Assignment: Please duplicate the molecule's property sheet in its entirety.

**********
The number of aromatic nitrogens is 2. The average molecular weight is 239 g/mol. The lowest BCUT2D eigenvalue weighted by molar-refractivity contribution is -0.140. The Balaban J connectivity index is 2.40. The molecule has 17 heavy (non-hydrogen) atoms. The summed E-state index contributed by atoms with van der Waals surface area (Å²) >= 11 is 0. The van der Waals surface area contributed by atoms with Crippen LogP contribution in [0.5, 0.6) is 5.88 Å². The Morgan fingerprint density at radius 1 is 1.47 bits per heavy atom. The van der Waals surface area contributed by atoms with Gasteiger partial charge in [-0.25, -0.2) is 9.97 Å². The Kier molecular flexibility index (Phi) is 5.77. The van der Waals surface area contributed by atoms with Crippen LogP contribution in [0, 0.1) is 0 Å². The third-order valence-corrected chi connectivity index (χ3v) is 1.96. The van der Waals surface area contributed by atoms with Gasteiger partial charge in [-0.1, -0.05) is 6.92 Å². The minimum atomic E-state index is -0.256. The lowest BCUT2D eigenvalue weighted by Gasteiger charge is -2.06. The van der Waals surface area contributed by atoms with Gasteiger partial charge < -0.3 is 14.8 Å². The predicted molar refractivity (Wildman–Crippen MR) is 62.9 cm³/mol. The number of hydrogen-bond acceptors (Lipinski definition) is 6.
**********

The number of aromatic nitrogens is 2. The average molecular weight is 239 g/mol. The lowest BCUT2D eigenvalue weighted by molar-refractivity contribution is -0.140. The Balaban J connectivity index is 2.40. The molecule has 17 heavy (non-hydrogen) atoms. The summed E-state index contributed by atoms with van der Waals surface area (Å²) >= 11 is 0. The van der Waals surface area contributed by atoms with Crippen LogP contribution in [0.5, 0.6) is 5.88 Å². The Morgan fingerprint density at radius 1 is 1.47 bits per heavy atom. The van der Waals surface area contributed by atoms with Gasteiger partial charge in [-0.25, -0.2) is 9.97 Å². The Kier molecular flexibility index (Phi) is 5.77. The van der Waals surface area contributed by atoms with Crippen LogP contribution in [0, 0.1) is 0 Å². The third-order valence-corrected chi connectivity index (χ3v) is 1.96. The van der Waals surface area contributed by atoms with Gasteiger partial charge in [-0.1, -0.05) is 6.92 Å². The minimum atomic E-state index is -0.256. The lowest BCUT2D eigenvalue weighted by Gasteiger charge is -2.06. The van der Waals surface area contributed by atoms with Gasteiger partial charge < -0.3 is 14.8 Å². The predicted molar refractivity (Wildman–Crippen MR) is 62.9 cm³/mol. The number of hydrogen-bond acceptors (Lipinski definition) is 6.